|John Calvin calls prayer the chief exercise of faith by which we daily receive God's benefits. He writes extensively on it in The Way We Receieve the Grace of Christ. And he does so with great warmth and gentle direction and correction. He notes that by prayer we dig up the treasures that are pointed out by the Lord's gospel and which by faith we gaze upon. And then I'm struck by this, on why we pray: |
"...That our hearts may be fired with a zealous and burning desire ever to seek, love and serve him, while we become accustomed in every need to flee to him as to a sacred anchor..." XX.III.3.
I love this because it gives me great motive to pray. I can sort of see how it would work - though I'm on the hunt for scriptural promises that say as much.
What amazing grace that forgives even my failing in prayer and invites me to come again to pray.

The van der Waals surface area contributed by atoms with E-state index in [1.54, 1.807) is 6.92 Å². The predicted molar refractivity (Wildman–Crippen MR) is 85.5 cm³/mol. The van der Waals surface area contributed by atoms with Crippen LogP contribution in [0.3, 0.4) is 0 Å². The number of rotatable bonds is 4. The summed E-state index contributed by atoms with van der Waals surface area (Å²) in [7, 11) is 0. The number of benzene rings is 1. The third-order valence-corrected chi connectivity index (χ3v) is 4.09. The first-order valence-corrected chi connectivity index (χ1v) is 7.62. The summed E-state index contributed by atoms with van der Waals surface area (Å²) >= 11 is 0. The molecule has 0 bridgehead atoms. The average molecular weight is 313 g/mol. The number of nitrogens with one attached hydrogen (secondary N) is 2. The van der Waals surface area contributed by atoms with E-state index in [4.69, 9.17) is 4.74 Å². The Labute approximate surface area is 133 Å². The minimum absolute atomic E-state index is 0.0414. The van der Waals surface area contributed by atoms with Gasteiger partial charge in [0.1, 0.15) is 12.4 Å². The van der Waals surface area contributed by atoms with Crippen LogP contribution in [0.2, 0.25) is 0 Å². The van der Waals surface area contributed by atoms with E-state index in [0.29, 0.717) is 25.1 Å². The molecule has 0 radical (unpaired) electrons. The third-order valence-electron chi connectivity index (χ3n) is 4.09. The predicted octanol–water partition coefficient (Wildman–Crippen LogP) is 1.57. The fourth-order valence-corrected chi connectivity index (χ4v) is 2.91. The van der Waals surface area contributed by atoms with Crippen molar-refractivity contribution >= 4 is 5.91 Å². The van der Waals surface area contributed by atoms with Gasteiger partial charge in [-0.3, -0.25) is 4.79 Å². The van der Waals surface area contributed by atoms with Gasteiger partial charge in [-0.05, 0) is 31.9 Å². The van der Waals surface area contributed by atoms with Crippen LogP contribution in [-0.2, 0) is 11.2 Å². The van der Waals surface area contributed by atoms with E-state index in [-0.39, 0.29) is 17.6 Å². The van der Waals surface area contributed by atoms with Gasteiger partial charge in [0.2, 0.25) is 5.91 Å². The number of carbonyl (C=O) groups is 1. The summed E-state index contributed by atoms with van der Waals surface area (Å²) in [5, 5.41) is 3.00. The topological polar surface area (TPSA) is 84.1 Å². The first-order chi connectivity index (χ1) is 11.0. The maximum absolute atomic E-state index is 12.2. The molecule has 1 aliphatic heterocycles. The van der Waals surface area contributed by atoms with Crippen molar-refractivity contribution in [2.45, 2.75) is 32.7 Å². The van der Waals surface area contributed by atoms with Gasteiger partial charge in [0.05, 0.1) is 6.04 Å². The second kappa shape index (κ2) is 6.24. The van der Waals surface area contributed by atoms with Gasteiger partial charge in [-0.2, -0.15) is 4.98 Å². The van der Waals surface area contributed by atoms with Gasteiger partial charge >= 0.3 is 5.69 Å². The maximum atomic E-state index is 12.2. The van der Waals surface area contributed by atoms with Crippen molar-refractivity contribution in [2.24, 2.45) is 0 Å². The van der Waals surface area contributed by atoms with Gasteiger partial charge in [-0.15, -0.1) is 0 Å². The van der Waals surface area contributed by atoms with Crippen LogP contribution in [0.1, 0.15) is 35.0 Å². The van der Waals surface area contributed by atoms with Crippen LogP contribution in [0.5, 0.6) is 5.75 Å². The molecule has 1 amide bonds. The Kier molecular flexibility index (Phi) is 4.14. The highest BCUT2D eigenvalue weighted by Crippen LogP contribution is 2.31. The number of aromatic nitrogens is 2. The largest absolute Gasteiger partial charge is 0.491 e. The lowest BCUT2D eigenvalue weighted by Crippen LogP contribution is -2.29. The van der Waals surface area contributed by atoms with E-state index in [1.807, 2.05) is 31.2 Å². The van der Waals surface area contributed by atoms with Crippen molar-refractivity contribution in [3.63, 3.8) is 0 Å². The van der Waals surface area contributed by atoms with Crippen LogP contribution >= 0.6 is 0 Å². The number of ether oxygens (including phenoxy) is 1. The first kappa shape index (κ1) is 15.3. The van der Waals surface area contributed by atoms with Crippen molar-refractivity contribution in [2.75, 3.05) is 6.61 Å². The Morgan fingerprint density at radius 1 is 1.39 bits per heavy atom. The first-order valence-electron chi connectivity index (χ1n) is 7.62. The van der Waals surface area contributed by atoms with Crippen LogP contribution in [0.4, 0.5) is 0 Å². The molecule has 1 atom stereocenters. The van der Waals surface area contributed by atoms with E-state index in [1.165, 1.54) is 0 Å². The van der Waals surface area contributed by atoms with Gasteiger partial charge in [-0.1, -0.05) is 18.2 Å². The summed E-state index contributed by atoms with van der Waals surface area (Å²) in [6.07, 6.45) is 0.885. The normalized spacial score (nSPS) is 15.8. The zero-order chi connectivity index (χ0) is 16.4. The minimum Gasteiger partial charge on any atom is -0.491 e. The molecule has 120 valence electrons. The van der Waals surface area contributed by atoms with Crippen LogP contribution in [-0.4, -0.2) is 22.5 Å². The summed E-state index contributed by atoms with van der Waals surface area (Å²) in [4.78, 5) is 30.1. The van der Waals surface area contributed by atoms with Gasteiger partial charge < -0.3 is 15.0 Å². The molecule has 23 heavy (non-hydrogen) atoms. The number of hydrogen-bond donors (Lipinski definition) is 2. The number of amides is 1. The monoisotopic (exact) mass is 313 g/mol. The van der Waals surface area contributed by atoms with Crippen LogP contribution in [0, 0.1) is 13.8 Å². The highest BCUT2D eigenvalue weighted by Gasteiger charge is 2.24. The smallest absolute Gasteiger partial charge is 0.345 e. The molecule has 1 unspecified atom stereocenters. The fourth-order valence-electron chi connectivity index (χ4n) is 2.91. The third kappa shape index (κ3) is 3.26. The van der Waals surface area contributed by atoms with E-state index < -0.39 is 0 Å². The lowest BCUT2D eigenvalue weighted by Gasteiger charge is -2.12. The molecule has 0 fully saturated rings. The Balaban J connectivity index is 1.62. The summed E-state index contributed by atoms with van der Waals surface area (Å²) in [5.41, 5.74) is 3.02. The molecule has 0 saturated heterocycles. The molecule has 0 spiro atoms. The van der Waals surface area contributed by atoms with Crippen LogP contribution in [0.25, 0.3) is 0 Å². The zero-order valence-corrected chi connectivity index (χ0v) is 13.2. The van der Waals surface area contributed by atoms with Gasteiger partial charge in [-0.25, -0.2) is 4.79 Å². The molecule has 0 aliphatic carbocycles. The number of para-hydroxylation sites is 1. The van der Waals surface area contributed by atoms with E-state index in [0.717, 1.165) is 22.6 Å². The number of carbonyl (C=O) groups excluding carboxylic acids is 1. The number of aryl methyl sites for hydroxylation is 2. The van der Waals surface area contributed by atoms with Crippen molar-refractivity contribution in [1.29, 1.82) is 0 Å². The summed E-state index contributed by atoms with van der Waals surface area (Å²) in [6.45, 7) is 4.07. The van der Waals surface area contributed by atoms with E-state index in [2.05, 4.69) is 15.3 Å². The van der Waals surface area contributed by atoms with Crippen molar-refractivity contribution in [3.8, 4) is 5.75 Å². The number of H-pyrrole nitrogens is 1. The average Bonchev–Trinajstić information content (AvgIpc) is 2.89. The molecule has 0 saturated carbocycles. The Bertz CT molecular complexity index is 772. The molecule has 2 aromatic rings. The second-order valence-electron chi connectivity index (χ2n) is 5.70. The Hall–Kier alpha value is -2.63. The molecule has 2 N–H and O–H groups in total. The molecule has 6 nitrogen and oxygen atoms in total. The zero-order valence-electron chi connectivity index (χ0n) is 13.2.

"...Just as faith is born from the gospel, so though it our hearts are trained to call upon God's name (Romans 10:14-17)..." XX.III.1.
Many people seem not to be too keen on Calvin/Calvinism. I guess this is because of a perceived problem with his emphasis on how big God is. Many haven't read the Institutes. Some of that is because it's old. Some because it's big. Some because it's called The Institutes of Christian Religion. What I'm discovering is that these books aren't that big and they are very accessible and warm. I'm loving Book III: The Way we recieve the grace of Christ. Whether you accept his teaching on election or not, what he has to say about Union with Christ and Prayer is priceless - and all of that is laid out before he enters the "sacred precincts of God" (election).